chool and supporting them and often their entirely family way off in
ngland. The USG doesn't pay as well as John Company did. And then
here's the location and populace.
>> And if hostage, hostage against what?

 That's the million dollar question. What exactly is the Agency getting out
 of Baden being there? What are the rules that require he be there alone on
 the island? The Tree Is My Hat and An Evil Guest are both interesting
 introductions to this world. I wish Wolfe had deigned to actually explain
They seem to get nothing out of it beyond shuffling off a burden. What
s he hostage against? If Hanga saw Baden as a hostage against the USG
ttacking Hanga, or something, then *why on earth* would he make a
lood oath with Baden? That defeats the entire point! What is a
ostage you have sworn to never hurt or kill? Not a very useful one.
imilar for a sacrifice.
On the other hand, Baden going there for non-Hanga reasons and Hanga
aking a shine to this naive foreigner who is pasty-shark-white makes
erfect sense with the blood oath.
>> IIRC, doesn't Reis specifically say he hired Chase a few years ago and
> ever since Chase has been greedy and sought to extort more money out
> of him? I don't see any reason to disbelieve him.

 I forgot he said he'd hired him at that dinner with Cassie. There's no more
 reason to believe Reis more than Chase. Cassie doesn't take his words at
 face-value or she would have abandoned Chase. But you're right. It does make
 one wonder why he kept those pictures. It's entirely possible that while
 Reis ended up paying for Chase's services, the two never met. Which
 definitely would suggest that Reis is not above *shading* a story. ?I do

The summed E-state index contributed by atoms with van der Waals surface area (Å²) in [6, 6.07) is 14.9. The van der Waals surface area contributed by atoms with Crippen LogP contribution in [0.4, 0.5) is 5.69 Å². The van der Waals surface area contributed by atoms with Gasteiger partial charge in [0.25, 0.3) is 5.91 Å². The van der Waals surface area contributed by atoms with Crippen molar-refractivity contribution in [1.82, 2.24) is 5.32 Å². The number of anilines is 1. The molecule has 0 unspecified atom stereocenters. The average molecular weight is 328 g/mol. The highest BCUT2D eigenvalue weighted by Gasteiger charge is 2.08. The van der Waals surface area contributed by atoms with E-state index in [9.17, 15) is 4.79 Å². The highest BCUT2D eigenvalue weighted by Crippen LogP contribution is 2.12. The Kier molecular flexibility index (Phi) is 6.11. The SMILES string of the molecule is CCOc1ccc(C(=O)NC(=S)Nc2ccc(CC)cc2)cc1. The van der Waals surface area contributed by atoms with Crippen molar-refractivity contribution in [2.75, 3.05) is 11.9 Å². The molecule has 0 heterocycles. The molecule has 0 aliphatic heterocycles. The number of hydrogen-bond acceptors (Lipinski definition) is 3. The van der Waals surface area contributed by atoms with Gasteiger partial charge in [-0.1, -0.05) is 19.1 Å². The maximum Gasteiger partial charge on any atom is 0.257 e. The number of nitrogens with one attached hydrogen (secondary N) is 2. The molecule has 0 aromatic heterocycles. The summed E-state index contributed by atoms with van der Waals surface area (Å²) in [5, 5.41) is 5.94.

agree that Chase is a prostitute who will do anything for money (ala Sherry
 Gold and Hyacinth).
Reis is probably lying about the extortion part, I agree. That's
alculated for sympathy, and we have no evidence that Chase actually
ried to extort Reis, do we? But Wolfe's lies usually contain truth.
>> where's the sacrifice of Reis in Peace or
> TBOTNS? [snip]
> A lover killing the sacrificer of the loved
> doesn't match up

 I don't expect you to be persuaded but:
 Peace: While digging in a pit for the treasure, Weer's shovel it's a rock
 and gives off a spark. Lois thinks it's the treasure and pulls her little
 (hidden) pistol. The next thing we learn from Weer is that Lois has left
 town. Do you believe that? I don't. He buried her in that pit.
 TBOTNS: Severian takes Dr. Talos's sword from him (til now concealed in his
 cane) and strides into Baldander's ruined tower to kill him. But the
 antagonist is only over thrown.
 Cassie shooting Kanoa matches up perfectly with these and other instances IF
 you re-assess Kanoa as a more important figure than is immediately apparent.
 Otherwise, the scene has all the elements of the others but is carried out

But again, in Peace and TBOTNS it's a duel. Severian against
aldanders, Weer against Lois. There is no third sacrificed party. If
 major piece of the analogy is missing, you can't make any

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End of Urth Digest, Vol 65, Issue 6